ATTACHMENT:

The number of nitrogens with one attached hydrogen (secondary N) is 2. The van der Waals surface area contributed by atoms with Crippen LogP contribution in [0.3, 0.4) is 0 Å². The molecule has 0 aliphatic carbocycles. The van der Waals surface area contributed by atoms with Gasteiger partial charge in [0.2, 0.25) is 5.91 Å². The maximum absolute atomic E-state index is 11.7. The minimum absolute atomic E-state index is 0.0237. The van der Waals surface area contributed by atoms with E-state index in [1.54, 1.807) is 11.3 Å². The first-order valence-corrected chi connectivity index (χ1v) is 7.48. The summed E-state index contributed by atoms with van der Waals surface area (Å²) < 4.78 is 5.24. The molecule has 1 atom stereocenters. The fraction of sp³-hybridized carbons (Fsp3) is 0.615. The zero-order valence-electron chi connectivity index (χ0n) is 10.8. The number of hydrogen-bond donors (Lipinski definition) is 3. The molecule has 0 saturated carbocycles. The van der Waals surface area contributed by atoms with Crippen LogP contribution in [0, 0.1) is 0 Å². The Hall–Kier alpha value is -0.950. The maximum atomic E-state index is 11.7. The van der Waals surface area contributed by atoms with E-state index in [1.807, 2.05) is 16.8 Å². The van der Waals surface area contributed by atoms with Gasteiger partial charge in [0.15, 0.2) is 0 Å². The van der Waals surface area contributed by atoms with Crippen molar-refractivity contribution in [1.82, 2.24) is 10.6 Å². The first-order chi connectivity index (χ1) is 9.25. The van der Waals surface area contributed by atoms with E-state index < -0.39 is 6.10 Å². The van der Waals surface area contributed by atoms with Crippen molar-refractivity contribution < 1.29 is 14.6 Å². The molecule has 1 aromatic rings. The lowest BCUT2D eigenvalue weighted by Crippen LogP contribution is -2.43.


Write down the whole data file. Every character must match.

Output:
The number of nitrogens with one attached hydrogen (secondary N) is 2. The van der Waals surface area contributed by atoms with Crippen LogP contribution in [0.3, 0.4) is 0 Å². The molecule has 0 aliphatic carbocycles. The van der Waals surface area contributed by atoms with Gasteiger partial charge in [0.2, 0.25) is 5.91 Å². The maximum absolute atomic E-state index is 11.7. The minimum absolute atomic E-state index is 0.0237. The van der Waals surface area contributed by atoms with E-state index in [1.54, 1.807) is 11.3 Å². The first-order valence-corrected chi connectivity index (χ1v) is 7.48. The summed E-state index contributed by atoms with van der Waals surface area (Å²) < 4.78 is 5.24. The molecule has 1 atom stereocenters. The fraction of sp³-hybridized carbons (Fsp3) is 0.615. The zero-order valence-electron chi connectivity index (χ0n) is 10.8. The number of hydrogen-bond donors (Lipinski definition) is 3. The molecule has 0 saturated carbocycles. The van der Waals surface area contributed by atoms with Crippen LogP contribution in [0, 0.1) is 0 Å². The Hall–Kier alpha value is -0.950. The maximum atomic E-state index is 11.7. The van der Waals surface area contributed by atoms with E-state index in [1.807, 2.05) is 16.8 Å². The van der Waals surface area contributed by atoms with Gasteiger partial charge in [0.15, 0.2) is 0 Å². The van der Waals surface area contributed by atoms with Crippen molar-refractivity contribution in [1.82, 2.24) is 10.6 Å². The first-order chi connectivity index (χ1) is 9.25. The van der Waals surface area contributed by atoms with E-state index < -0.39 is 6.10 Å². The van der Waals surface area contributed by atoms with Crippen molar-refractivity contribution < 1.29 is 14.6 Å². The molecule has 1 aromatic rings. The lowest BCUT2D eigenvalue weighted by Crippen LogP contribution is -2.43.